2017.B.4.6. NASA’s Space Launch System: Deep-Space Deployment for SmallSats
Andy Schorr (1)
- NASA, United States of America
Space Launch System, SLS, launch vehicles
From its upcoming first flight, NASA’s new Space Launch System (SLS) will represent a game-changing opportunity for smallsats. On that launch, which will propel the Orion crew vehicle around the moon, the new exploration-class launch vehicle will deploy 13 6U CubeSats into deep-space, where they will continue to a variety of destinations to perform diverse research and demonstrations. Following that first flight, SLS will undergo the first of a series of performance upgrades, increasing its payload capability to low Earth orbit from 70 to 105 metric tons via the addition of a powerful upper stage. With that change to the vehicle’s architecture, so too will its secondary payload accommodation for smallsats evolve, with current plans calling for a change from the first-flight limit of 6U to accommodating a range of sizes up to 27U and potentially ESPA-class payloads. This presentation will provide an overview and update on the first launch of SLS and the secondary payloads it will deploy. Currently, flight hardware has been produced for every element of the vehicle, testing of the vehicle’s propulsion elements has been ongoing for years, and structural testing of its stages has begun. Major assembly and testing of the Orion Stage Adapter, including the secondary payload accommodations, will be completed this year, and the structure will then be shipped to Kennedy Space Center for integration of the payloads. Progress is being made on those CubeSats, which will include studies of asteroids, Earth, the sun, the moon, and the impacts of radiation on organisms in deep space. They will feature revolutionary innovations for smallsats, including demonstrations of use of a solar sail as propulsion for a rendezvous with an asteroid, and the landing of a CubeSat on the lunar surface. The presentation will also provide an update on progress of the SLS Block 1B configuration that will be used on the rocket’s second flight, a discussion of planned secondary payload accommodations on that configuration of the vehicle, and a look at the current state of planning of upcoming missions and what that could mean for deep-space smallsat flight opportunities.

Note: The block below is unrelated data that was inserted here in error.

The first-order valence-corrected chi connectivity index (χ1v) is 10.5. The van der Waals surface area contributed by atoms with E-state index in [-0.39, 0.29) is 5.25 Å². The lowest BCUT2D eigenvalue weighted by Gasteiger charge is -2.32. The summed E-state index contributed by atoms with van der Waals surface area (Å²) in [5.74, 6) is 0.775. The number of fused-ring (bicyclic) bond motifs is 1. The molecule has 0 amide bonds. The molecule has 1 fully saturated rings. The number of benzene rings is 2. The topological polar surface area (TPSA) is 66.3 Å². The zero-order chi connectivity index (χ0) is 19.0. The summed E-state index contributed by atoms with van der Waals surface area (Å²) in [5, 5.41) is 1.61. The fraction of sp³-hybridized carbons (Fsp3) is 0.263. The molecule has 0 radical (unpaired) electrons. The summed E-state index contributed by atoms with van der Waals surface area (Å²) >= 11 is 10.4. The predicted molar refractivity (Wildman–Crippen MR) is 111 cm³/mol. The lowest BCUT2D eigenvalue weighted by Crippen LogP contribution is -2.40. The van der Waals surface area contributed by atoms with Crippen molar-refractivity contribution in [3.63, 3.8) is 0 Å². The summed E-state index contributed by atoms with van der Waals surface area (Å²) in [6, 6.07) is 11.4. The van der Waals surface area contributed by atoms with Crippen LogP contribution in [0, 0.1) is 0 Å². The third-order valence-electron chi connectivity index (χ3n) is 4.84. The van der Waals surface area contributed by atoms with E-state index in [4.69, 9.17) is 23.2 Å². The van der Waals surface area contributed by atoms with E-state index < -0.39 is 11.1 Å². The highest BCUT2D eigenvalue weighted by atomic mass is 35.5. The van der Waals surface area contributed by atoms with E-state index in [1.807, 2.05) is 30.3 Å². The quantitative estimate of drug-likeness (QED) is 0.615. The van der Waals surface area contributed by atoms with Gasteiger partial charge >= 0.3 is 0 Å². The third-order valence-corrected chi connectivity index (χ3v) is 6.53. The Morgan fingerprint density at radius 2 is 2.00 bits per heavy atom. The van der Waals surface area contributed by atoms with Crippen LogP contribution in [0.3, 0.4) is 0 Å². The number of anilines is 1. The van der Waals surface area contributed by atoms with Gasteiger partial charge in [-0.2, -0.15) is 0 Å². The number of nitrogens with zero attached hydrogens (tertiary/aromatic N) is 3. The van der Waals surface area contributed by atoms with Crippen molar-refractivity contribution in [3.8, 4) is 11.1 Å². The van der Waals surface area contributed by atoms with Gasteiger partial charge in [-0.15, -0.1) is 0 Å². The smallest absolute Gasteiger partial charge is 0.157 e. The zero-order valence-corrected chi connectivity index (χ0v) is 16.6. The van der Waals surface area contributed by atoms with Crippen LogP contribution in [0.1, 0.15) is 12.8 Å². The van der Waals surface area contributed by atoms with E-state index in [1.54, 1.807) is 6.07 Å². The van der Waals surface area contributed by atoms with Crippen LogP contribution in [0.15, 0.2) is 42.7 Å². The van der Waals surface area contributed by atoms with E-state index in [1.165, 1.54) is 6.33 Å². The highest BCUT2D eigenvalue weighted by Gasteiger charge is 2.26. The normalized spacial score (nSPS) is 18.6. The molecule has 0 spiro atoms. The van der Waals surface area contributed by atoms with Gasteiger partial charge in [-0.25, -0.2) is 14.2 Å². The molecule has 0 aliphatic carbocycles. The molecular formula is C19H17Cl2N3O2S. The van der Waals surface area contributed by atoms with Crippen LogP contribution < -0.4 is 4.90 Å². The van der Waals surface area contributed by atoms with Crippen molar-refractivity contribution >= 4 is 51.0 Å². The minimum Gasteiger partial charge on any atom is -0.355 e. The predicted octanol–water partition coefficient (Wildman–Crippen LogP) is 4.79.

- Will be made available for download after the workshop